A Survey by the Confederação Nacional de Dirigentes Lojistas - CNDL (Brazilian National Confederation of Shopkeepers) and the Serviço de Proteção ao Crédito - SPC (Retailer Service for Credit Protection - SPC) shows that 89% of Brazilians who have already tried some type of collaborative consumption approve this model. Only 2% of respondents said they were unhappy with it. 824 consumers over 18 years old of both genders, all social classes and from all Brazilian capitals were interviewed in the survey.
According to the research, the most employed types of collaborative consumption in the country are carpooling (41%), vacation rentals (38%) and clothing rental and sharing (33%). Bicycle (21%), crowdfunding (16%), co-working (15%) and cohousing (15%) are other sought modalities.
Pablo José Assolini, CEO of Cucas Conteúdo, is among the Brazilians who found out the benefits of sharing economy. His workspace has been shared since 2016, which allows him to coexist with a technology company, a personal styling company and also an inbound marketing firm.
“I find this model smarter and cost efficient, even though the square meter is more expensive than that of an ordinary room in an office building, for example. In our case, we cut about 30% of our fixed expenses.” Pablo points out that the company saves not only on rental, but also on maintenance fees, electricity, air-conditioning, cleaning personnel and products, taxes, insurance and others.
“Those expenses are shared in coworking. In addition to finances, there’s the time factor. As the operational issues are in the manager hands, you free up time so you can focus on your business, work growth, customer service, staff care. You just notice this when you share. And time is paramount nowadays.”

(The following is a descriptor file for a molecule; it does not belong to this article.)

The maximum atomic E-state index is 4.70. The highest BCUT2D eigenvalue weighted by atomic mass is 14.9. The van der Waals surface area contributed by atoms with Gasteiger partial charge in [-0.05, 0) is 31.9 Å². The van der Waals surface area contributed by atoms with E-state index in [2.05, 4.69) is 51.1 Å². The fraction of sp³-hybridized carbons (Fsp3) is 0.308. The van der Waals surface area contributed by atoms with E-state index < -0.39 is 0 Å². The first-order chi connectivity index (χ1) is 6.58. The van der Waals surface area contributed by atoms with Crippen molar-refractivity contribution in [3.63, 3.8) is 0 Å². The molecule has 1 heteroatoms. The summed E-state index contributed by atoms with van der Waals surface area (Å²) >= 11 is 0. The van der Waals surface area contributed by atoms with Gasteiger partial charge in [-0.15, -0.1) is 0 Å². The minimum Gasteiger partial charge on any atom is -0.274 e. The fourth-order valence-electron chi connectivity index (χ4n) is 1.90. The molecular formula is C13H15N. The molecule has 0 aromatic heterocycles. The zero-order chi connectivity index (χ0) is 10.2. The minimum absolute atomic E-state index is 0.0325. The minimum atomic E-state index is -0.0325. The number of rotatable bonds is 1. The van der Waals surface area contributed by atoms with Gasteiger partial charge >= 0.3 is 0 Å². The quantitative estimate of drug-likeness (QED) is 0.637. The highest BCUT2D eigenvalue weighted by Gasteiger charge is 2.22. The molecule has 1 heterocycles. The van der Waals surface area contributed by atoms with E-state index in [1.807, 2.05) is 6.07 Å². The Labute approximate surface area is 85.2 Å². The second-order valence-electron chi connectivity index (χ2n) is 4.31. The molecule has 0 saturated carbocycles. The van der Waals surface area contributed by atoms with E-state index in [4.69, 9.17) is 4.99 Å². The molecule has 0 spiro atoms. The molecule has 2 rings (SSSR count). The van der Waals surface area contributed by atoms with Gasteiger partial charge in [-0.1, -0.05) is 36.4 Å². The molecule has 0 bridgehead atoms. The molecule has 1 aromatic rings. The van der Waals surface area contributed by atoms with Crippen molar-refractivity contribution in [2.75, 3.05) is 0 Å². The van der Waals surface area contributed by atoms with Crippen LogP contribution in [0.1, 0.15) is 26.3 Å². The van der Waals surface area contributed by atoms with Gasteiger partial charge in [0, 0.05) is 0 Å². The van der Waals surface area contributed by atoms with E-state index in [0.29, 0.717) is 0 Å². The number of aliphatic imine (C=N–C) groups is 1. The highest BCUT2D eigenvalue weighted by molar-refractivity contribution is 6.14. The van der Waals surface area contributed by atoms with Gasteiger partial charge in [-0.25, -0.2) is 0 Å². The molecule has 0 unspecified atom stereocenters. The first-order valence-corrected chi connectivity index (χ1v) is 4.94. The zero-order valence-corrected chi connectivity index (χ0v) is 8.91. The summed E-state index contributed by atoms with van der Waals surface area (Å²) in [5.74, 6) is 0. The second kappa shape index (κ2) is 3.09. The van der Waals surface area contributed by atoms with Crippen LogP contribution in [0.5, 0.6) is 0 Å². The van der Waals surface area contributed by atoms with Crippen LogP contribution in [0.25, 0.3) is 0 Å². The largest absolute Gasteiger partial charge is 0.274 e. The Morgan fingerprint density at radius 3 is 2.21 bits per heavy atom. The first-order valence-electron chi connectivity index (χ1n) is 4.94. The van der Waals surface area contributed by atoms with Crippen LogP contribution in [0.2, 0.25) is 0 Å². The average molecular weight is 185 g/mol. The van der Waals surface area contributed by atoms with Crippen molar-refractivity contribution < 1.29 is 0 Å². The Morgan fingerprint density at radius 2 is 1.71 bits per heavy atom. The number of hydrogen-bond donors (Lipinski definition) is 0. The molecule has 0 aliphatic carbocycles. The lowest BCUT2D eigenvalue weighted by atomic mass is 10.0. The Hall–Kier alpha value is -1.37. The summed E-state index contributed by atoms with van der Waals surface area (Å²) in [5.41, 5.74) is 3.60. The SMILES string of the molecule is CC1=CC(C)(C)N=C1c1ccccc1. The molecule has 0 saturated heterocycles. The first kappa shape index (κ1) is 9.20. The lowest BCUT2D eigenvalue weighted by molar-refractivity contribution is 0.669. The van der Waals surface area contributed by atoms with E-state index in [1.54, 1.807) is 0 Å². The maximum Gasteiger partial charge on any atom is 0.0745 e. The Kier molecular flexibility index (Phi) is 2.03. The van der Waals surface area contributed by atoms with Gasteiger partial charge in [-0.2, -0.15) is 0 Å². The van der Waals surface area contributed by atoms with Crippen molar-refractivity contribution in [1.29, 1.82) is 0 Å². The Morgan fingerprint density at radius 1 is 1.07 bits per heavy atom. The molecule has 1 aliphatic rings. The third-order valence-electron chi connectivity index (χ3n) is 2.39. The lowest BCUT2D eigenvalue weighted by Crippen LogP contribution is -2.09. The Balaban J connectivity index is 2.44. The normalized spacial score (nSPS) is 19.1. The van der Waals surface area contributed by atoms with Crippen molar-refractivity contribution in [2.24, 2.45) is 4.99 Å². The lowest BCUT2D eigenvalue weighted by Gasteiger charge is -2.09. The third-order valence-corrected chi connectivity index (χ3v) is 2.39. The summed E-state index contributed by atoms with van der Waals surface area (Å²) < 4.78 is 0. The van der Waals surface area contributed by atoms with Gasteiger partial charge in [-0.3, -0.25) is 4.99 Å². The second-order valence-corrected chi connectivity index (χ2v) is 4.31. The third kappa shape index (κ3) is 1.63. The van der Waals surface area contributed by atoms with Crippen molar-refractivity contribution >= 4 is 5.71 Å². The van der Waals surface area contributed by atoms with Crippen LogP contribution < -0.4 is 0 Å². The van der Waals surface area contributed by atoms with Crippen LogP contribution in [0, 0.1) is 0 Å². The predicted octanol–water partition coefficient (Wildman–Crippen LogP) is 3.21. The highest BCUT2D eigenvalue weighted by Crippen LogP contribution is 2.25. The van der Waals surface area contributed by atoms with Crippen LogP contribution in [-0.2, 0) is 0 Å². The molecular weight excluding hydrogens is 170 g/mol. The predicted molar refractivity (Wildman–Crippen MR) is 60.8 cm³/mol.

To 81% of those who answered the survey, sharing makes life easier and more practical, and 71% believe they have many things that are more of a constraint than something useful. Saving time, helping others, meeting new people and living more sustainably are among the reasons to choose the shared economy.
“I’ve already shared my printer and other equipment. I’ve already bought and sold services from coworking partners. I've already recommended and asked for recommendations. Well, it’s a world of possibilities. But you need to be open, you need to have a collaborative mindset. If you can reduce your fixed expenses, you gain competitiveness and this is also crucial in the business world.”
In the survey, CNDL and SPC also tried to figure out which types of sharing economy Brazilians haven’t tried yet, nor are willing to try. Household items and cookware and silverware are undesirable to 15% of respondents. The research also shows that most sharing consumption modalities were found on the internet, especially crowdfunding, sporting goods rental and workspace sharing, tied with 43% of citations each.
However, the new types of sharing economy, which include rental, buying, selling, loans and favors, are faced with great challenges. 51% of respondents said that distrust of others is the main barrier when looking for services. Fear of strangers and the possibility of failure were mentioned as important reasons to turn down collaboration agreements.
“It’s about conscious consuming, it’s more to do with access than ownership. Brazil is doing better, but we’re still too connected to ownership, since it’s a poor country. People see rental as not having money for owning a house, but I think this is changing. It’s a new life concept, it means more freedom to try here and there. It does mean having experiences with people, as we don’t take anything from here,” adds Pablo.